Illinois will become the first state to require casinos to check potential patrons‘ identification cards in an effort to keep compulsive gamblers from feeding their addictions, gaming regulators announced Thursday.
Starting Aug. 15, employees at the nine casinos throughout Illinois will begin checking driver’s licenses or state IDs of all people who want to board who look 30 years old or younger. They’ll swipe the cards through electronic bar-code machines designed to verify the information written on them, and those devices will be synced with the state Gaming Board’s self-ban database to automatically flag problem gamblers.
More than 3,600 people have signed up to ban themselves from Illinois casinos since the state began offering its self-exclusion program in 2002. Of those, only about 330 are under 31, but gambling regulators see the age cutoff as a means to create a „test age group“ that could help determine if older gamblers eventually should be carded, too.
Since people must be 21 or older to board casinos, a side benefit of the new rule is that it will help employees catch underage gamblers who try to get on with fraudulent licenses.
„These efforts will continue to be evaluated to determine their effectiveness,“ Gaming Board Chairman Aaron Jaffe said during a meeting of the panel Thursday. „At some point in the future, this board may require that the driver’s licenses of other age groups be checked as well.“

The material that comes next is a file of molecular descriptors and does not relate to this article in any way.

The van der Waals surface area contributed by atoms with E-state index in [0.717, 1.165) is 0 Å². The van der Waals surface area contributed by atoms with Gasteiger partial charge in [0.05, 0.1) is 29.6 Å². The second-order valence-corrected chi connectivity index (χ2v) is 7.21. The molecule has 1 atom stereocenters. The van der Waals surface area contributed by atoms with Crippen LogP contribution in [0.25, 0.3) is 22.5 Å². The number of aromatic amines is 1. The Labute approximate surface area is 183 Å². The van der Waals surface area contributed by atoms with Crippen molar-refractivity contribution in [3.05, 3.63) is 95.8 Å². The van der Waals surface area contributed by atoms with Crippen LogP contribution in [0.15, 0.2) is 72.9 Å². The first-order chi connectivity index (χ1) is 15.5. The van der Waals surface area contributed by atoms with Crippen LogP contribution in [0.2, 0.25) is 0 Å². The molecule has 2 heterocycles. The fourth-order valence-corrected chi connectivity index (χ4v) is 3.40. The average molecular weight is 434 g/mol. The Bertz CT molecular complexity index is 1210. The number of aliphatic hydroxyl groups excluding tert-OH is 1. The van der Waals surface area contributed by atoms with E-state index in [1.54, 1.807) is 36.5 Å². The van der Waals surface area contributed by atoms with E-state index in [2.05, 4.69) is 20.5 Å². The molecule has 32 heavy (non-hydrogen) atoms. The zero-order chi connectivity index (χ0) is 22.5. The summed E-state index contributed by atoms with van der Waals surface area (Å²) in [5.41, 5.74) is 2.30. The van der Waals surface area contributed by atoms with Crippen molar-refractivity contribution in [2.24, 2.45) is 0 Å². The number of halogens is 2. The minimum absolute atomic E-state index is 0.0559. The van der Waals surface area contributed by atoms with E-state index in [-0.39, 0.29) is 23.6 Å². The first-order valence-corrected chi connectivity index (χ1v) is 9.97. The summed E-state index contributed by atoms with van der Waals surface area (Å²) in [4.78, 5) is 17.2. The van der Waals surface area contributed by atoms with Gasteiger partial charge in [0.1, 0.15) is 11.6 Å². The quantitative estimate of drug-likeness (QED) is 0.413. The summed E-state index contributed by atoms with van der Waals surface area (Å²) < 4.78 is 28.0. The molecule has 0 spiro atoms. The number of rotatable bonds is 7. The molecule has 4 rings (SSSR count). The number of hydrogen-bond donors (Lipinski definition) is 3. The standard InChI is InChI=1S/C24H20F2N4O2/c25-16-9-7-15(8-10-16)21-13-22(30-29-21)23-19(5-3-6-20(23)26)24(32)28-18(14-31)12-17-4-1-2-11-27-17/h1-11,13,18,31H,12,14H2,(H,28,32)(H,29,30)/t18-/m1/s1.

Carding all causes line worries
Gambling regulators began exploring the idea of carding all casino patrons, regardless of age, in January. The under-31 rule reflects a compromise between the Gaming Board and the casino industry, which expressed concern that carding all 15 million-plus people who board Illinois casinos each year would spark long lines and patron angst, especially on busy weekends.
Besides carding, casino companies are agreeing to other changes to sharpen the self-ban program’s teeth. Among them is agreeing to seek criminal trespassing charges against all self-banned patrons spotted inside or trying to board casinos.
Until now, the state left it up to casino managers to decide whether to prosecute self-banned gamblers. To date, those gamblers have been caught returning to casinos 614 times, with only 138 arrests.
When people sign up for the program, they agree to donate winnings to organizations that offer help to compulsive gamblers. More than $ 300,000 has been given to those groups to date.